Citrus is a collective term for a genus of flowering trees and shrubs in the rue family, Rutaceae. Citrus plants produce important fruit crops such as oranges, mandarins, lemons and limes and grapefruit. Citrus fruit originates from South East Asia, across the region stretching from Southern China to Northeast India.
Citrus crops have been cultivated in these regions for centuries and over time the cultivation of these fruits has spread to Mediterranean and subtropical production regions throughout the world. Citrus fruit is produced on evergreen trees. Citrus trees produce blossoms in spring and the fruit develops through spring and summer ripening for harvest in late autumn and early winter. Citrus fruit is segmented and has a thick skin.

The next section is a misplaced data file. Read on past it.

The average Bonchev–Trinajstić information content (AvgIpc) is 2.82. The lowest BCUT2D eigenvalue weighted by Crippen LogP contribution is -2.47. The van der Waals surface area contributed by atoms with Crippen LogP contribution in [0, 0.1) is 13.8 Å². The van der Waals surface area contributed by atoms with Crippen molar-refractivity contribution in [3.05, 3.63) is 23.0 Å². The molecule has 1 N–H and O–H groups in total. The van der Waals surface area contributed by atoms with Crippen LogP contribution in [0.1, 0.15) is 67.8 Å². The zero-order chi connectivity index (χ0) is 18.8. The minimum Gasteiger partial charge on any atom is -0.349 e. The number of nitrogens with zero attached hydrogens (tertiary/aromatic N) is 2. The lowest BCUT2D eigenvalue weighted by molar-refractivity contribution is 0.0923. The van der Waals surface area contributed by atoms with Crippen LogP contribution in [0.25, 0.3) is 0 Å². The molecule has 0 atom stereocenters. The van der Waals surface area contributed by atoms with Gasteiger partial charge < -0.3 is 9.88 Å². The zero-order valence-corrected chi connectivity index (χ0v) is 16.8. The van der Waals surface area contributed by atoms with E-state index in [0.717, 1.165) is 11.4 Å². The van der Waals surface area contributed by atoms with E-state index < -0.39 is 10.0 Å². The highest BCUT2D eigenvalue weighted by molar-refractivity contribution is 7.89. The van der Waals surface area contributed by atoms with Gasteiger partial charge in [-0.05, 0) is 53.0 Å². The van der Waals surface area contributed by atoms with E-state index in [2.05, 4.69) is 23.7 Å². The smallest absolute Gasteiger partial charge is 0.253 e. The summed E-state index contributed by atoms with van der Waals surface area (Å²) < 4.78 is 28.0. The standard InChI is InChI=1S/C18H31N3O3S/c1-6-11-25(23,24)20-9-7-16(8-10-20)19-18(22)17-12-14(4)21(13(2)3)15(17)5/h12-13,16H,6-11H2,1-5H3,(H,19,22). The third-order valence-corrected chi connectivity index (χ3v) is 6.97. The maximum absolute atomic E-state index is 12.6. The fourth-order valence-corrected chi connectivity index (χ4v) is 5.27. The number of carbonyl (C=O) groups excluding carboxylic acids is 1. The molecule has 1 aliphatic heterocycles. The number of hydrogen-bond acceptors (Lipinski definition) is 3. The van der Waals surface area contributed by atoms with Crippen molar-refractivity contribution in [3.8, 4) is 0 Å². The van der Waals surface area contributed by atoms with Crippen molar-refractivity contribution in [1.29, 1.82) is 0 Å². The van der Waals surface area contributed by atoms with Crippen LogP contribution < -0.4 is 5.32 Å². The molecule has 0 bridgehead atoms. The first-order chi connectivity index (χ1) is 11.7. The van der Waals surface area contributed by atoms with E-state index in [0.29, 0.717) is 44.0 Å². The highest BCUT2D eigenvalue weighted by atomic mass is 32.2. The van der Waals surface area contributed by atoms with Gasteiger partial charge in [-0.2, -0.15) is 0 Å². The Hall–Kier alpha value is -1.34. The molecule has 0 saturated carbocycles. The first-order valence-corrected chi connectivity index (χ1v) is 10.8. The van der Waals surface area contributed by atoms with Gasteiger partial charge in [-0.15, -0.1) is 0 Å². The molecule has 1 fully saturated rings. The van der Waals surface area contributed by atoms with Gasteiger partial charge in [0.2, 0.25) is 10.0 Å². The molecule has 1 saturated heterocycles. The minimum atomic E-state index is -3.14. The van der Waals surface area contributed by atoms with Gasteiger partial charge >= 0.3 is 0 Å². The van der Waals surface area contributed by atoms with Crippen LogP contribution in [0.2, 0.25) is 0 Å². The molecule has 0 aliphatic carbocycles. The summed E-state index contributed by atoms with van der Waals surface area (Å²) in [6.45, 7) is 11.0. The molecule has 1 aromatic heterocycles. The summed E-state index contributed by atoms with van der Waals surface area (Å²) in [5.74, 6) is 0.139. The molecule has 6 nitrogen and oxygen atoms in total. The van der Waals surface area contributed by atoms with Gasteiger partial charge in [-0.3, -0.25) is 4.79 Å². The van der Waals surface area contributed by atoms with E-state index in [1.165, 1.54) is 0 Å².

The fruit is usually peeled before consumption and the skin, also called rind and the outer edge is called zest, is generally discarded. All citrus fruits contain citric acid and ascorbic acid, better known as Vitamin C. Citrus fruits are characterised by their sharp flavour and some citrus types, such as lemons and limes, are sour or tart to the taste, while others are sweet. The fruits generally have a strong fragrance, largely due to the limonoid oils contained mostly in the skin of the fruit.